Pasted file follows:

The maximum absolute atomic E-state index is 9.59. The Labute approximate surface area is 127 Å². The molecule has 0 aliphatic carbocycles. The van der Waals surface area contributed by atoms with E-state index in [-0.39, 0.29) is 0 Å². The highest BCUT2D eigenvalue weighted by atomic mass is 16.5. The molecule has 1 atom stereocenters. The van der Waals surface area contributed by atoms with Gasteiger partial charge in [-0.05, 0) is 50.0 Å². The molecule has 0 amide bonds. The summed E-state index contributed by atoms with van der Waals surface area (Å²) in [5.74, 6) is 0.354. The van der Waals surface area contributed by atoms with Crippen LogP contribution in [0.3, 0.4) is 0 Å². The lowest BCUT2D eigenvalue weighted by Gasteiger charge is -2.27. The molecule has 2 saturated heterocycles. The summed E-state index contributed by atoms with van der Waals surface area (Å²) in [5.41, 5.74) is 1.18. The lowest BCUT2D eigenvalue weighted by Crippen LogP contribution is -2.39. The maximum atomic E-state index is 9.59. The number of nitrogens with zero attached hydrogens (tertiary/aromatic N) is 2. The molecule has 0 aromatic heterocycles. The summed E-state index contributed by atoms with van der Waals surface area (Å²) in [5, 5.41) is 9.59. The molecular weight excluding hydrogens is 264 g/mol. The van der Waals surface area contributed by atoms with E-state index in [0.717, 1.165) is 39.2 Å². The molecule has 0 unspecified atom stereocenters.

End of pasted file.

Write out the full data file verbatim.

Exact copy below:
The maximum absolute atomic E-state index is 9.59. The Labute approximate surface area is 127 Å². The molecule has 0 aliphatic carbocycles. The van der Waals surface area contributed by atoms with E-state index in [-0.39, 0.29) is 0 Å². The highest BCUT2D eigenvalue weighted by atomic mass is 16.5. The molecule has 1 atom stereocenters. The van der Waals surface area contributed by atoms with Gasteiger partial charge in [-0.05, 0) is 50.0 Å². The molecule has 0 amide bonds. The summed E-state index contributed by atoms with van der Waals surface area (Å²) in [5.74, 6) is 0.354. The van der Waals surface area contributed by atoms with Crippen LogP contribution in [0.3, 0.4) is 0 Å². The lowest BCUT2D eigenvalue weighted by Gasteiger charge is -2.27. The molecule has 2 saturated heterocycles. The summed E-state index contributed by atoms with van der Waals surface area (Å²) in [5.41, 5.74) is 1.18. The lowest BCUT2D eigenvalue weighted by Crippen LogP contribution is -2.39. The maximum atomic E-state index is 9.59. The number of nitrogens with zero attached hydrogens (tertiary/aromatic N) is 2. The molecule has 0 aromatic heterocycles. The summed E-state index contributed by atoms with van der Waals surface area (Å²) in [5, 5.41) is 9.59. The molecular weight excluding hydrogens is 264 g/mol. The van der Waals surface area contributed by atoms with E-state index in [0.717, 1.165) is 39.2 Å². The molecule has 0 unspecified atom stereocenters.